The second chart, on this page, suggests why. It shows the percentage of people in each category of partisanship who told the ANES in 2004 that one of the parties represented their views "reasonably well." Think of it as an alienation index. The more partisan you say you are, the more likely you are to feel that one of the parties speaks for you. Fewer than half of true independents feel represented by a party, which presumably is why their turnout is so low. They don't like what's being offered.

primary sources chart

Notice that the graph is not symmetrical. At every level of partisanship, the red universe feels better represented than does the blue universe. Republicans, it appears, have the stronger and more appealing brand. They are doing a better job of explaining what it means to be a Republican and why voters should care. Democrats seem to have a "mushy brand" problem. They are Chevrolet to Republicans' BMW or Jaguar.

That hunch is supported by the fact (not illustrated here) that Republicans are more ideological than Democrats—or, from an alienated independent's point of view, more extreme. By a margin of about 20 percentage points, Republicans (strong and weak) are more likely to call themselves conservative than Democrats (strong and weak) are to call themselves liberal.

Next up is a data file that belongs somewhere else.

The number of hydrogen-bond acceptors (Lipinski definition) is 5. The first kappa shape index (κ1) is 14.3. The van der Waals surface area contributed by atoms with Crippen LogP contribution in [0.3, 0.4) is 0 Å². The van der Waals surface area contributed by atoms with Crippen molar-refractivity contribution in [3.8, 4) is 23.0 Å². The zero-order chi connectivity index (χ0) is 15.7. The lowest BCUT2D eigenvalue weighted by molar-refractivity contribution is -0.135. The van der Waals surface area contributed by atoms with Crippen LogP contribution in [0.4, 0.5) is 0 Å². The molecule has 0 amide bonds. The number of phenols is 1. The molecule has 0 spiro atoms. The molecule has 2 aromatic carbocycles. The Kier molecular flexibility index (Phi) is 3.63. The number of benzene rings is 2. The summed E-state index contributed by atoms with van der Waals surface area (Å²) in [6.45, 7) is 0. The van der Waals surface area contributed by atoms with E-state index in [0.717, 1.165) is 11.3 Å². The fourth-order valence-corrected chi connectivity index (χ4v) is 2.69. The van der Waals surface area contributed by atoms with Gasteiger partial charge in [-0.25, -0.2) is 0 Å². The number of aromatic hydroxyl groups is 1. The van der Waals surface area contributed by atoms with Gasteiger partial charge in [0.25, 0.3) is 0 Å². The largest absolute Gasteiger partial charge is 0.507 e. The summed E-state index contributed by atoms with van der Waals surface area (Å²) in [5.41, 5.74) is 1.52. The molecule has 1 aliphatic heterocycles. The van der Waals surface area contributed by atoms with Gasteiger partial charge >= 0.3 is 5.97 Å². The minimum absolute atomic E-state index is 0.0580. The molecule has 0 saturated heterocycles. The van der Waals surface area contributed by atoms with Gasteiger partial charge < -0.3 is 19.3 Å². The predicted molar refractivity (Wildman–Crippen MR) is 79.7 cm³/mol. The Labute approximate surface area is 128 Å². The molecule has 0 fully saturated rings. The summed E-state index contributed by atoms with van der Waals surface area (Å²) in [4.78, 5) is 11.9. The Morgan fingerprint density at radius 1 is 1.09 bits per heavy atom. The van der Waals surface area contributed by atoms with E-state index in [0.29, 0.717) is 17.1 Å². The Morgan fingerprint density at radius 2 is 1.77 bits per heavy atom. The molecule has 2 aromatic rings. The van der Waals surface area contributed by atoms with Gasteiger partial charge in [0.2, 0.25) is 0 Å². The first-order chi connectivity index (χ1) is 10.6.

Put those facts together, and they add up to Republicans' making up in passion and turnout what they lack in numbers. Meanwhile, true independents, most of whom identify themselves as moderates, sulk at home on Election Day, thus diminishing their influence and deepening their funk. A sorry state.

The crucial political question, of course, is not how all of these partisans and independents identify themselves, but how they vote. The third chart, on the next page, provides the answer, for the five most recent presidential races in which no major independent candidate was running (so you can assume that a low vote for one presidential candidate equals a high vote for the other).